Friday: Indy Seminar and Gala at Santa Fe Airport

The Santa Fe airport facility is the nicest on the continent! Period. The administration building contains stunning artwork by local artisans. Art is, after all, Santa Fe’s major claim to fame. The airport terminal itself is small; it only has one gate. It also is decorated with local artwork, has a friendly staff, and boasts a very good reasonably priced family restaurant with a view of the tarmac from which one can watch the plane land and take off. It is serviced by United and American Airlines. No big planes land here and to give you a flavor of the place, our departure was delayed because the Flight Attendant called in sick and another had to be called in to replace him or her. Amazing. There is also an active private plane and glider population centered here. The afternoon event was a seminar of veteran IndyCar drivers moderated by writer/actor/photographer Tim Considine. The participating drivers were Al Unser Sr. and Al Unser Jr., Johnny Rutherford, Parnelli Jones, Lyn St. James, Eddie Cheever, and Indy Historian Donald Davidson. In the presence of some significant Indy racecars, all told interesting and/or amusing stories about racing in the day and at Indy in particular. They also expressed strong opinions about what is right and what is wrong with today’s racing. They then happily sat at a long table and signed autographs for their audience.

Santa Fe Concorso

That evening, in the same location, a fine buffet was presented and more cars were exhibited both in the hanger and outside on the tarmac. The juxtaposition of smaller high performance planes and small high performance cars is always an interesting one. Typical of the weekend, from the first event to the last, each is well attended yet participants are never crowded or herded.

private plane in Santa Fe airport

Saturday: Mountain Tour and Unser Museum Fundraiser

Unser Museum Fundraiser

The plan called for the Mountain Tour cars to gather on the Santa Fe Town Plaza between 8:00 AM and 10:00AM then drive through the scenic parts of town and along the local highways to the post card perfect vintage town of Cerrillos, NM—film locale for the movie Young Guns. There to enjoy an excellent lunch (“imported” because the town’s café was destroyed in an insurance scam fire decades ago) and then a spirited drive back to town.

In the past, we have shot pictures of cars on tours, primarily at Pebble Beach, by attending the early morning gatherings, then setting up somewhere along the route and again at the destination. This tour was different in one significant respect. Through the good graces of the organizers, we sat in the press car, a supercharged Range Rover with a sun roof. While official photographer Garret Vreeland stood up in the back and shot through the roof, we sat in the extremely comfortable and far less exposed front passenger seat and shot out the side window. Our driver was automotive writer and former racecar driver Denise McCluggage.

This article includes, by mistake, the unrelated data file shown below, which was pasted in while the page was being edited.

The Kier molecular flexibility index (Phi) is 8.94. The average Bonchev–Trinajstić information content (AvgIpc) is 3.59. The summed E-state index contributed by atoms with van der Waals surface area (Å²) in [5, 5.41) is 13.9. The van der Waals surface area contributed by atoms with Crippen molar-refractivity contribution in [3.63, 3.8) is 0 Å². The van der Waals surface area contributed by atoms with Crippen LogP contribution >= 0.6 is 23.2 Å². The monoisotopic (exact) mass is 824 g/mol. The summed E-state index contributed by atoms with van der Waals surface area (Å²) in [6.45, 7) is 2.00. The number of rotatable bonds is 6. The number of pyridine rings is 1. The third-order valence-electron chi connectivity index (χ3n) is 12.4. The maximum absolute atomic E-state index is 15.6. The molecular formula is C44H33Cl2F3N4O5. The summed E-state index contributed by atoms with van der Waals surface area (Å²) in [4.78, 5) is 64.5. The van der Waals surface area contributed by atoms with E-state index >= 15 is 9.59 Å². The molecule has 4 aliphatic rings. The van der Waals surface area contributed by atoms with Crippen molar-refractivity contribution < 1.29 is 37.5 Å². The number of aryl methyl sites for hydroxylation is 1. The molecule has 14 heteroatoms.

The plan was to shoot in the plaza, then set up along a scenic city street and shoot the cars in motion as they went by. Once we had shot them, Garret would give the command to Denise to pass them all and hurry to the next stop along the road he had previously scouted. That would provide a different backdrop for the images. Once completed there he would ask Denise to once again pass them all and we could catch them as they arrived in Cerrillos. The task seemed daunting in my mind but seemingly simple to Denise. Forgive the unflattering simile, but she seemed like a dog being thrown a stick to fetch, she saw her duty and attacked the task with relish.

Tours are not in any way meant to be races, but no matter the age of the driver or his ride, a powerful car on a smooth winding road is a form of narcotic for those of us weak of will. In the midst of this add a former racing driver convinced she is possessed of a relevant mission and driving a supercharged Range Rover which she doesn’t own. This might be a recipe designed to alarm an amateur passenger. I assure you it alarmed me at first. But once my life had flashed before my eyes a dozen times, I tired of it and simply focused on not wetting myself.